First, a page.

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Legislative Assembly for the ACT: 2010 Week 14 Hansard (Thursday, 9 December 2010) . . Page.. 6083 ..


This bill is important for ensuring a more sustainable and more affordable Canberra. It will finetune the EIS triggers in the act and provide greater flexibility and efficiency in deciding the appropriate level of environmental impact assessment. It will in some cases with matters which generally fall into the impact assessment track allow them to be assessed in the merit track. This does not mean that such projects will not be subject to proper assessment, and it does not mean that the community will not have the right to comment on development proposals. But it does ensure projects are subjected to a level of environmental assessment that is appropriate to the level of impact they are likely to have.

Let me assure members that the bill will continue to ensure that high quality environmental impact assessment applies to all development proposals. I thank members for their support and the scrutiny of bills committee for its considered advice on this legislation. I thank members for their contribution to the debate, noting that Ms Le Couteur will make further contributions in the detail stage, and we look forward to those. Again, I commend this bill to the Assembly.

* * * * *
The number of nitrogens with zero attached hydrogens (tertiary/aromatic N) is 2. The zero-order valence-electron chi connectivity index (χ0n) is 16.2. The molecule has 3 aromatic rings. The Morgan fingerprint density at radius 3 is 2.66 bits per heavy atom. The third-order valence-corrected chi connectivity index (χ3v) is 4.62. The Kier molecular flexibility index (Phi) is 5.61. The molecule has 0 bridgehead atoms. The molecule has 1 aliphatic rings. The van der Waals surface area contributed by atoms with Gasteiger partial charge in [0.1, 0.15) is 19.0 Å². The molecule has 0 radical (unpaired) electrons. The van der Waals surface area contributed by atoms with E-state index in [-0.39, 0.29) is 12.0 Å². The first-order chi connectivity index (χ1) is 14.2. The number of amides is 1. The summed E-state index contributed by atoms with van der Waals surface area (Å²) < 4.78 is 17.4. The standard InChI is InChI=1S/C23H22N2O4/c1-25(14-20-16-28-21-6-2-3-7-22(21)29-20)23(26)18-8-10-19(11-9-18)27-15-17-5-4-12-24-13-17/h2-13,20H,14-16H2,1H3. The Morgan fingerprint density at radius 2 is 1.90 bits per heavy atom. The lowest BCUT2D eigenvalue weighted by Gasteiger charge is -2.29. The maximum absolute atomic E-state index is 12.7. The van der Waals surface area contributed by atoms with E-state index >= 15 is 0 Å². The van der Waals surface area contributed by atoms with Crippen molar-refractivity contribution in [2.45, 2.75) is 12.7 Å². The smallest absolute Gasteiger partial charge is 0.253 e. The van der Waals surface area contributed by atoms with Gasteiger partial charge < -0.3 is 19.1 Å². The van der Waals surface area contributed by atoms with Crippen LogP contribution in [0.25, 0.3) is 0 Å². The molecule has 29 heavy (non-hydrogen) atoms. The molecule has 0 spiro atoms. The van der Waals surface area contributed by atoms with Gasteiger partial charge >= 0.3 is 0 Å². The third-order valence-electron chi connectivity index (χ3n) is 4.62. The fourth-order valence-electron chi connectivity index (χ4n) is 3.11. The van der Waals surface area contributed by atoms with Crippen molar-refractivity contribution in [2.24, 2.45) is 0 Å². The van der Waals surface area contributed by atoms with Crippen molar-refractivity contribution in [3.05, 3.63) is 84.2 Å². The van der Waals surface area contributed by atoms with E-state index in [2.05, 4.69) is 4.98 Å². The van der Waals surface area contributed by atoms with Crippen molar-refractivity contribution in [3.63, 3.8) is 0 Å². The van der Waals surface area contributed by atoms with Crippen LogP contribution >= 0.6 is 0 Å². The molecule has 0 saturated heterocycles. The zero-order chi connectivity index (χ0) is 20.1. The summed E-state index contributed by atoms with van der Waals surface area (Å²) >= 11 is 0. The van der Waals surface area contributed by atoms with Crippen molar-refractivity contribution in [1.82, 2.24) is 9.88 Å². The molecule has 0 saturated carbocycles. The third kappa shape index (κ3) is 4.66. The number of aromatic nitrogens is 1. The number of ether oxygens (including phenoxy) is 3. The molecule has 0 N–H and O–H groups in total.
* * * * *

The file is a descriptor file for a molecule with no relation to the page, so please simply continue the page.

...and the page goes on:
Question resolved in the affirmative.

Bill agreed to in principle.

Detail stage

Clause 1.

MS LE COUTEUR (Molonglo) (12.24): The Greens, of course, have a significant interest in the environmental impact assessment process in planning. Our key concern is to ensure that planning legislation in the ACT applies the precautionary principle to development applications so far as possible.

We are very pleased that this bill was put out as an exposure draft in August, which allowed various interest groups to have input into the proposed provisions and allowed us sufficient time to consider the significant proposals for change.

The Greens have taken the approach that we would like to propose the best possible legislation, but of course we do not know what the government of the day will be. The next government could be a government which has less interest in the environment than this government does, so it is important that the legislation is robust, to deal with all issues that may occur.

The main intent of the government’s bill in this area is to lower the threshold for the triggers for an EIS, to remove EISs being conducted when they are unnecessary or, hopefully more to the point, to reduce the minister’s use of the power to exempt EISs being used so often.

The Greens certainly understand that it is burdensome to undertake a full EIS for a number of proposals which currently require one, such as laying pipes and sewers when an area has already been through an EIS for a development; for the de-concessionalisation of a lease; or for absolutely any activity within 100 metres of a waterway.


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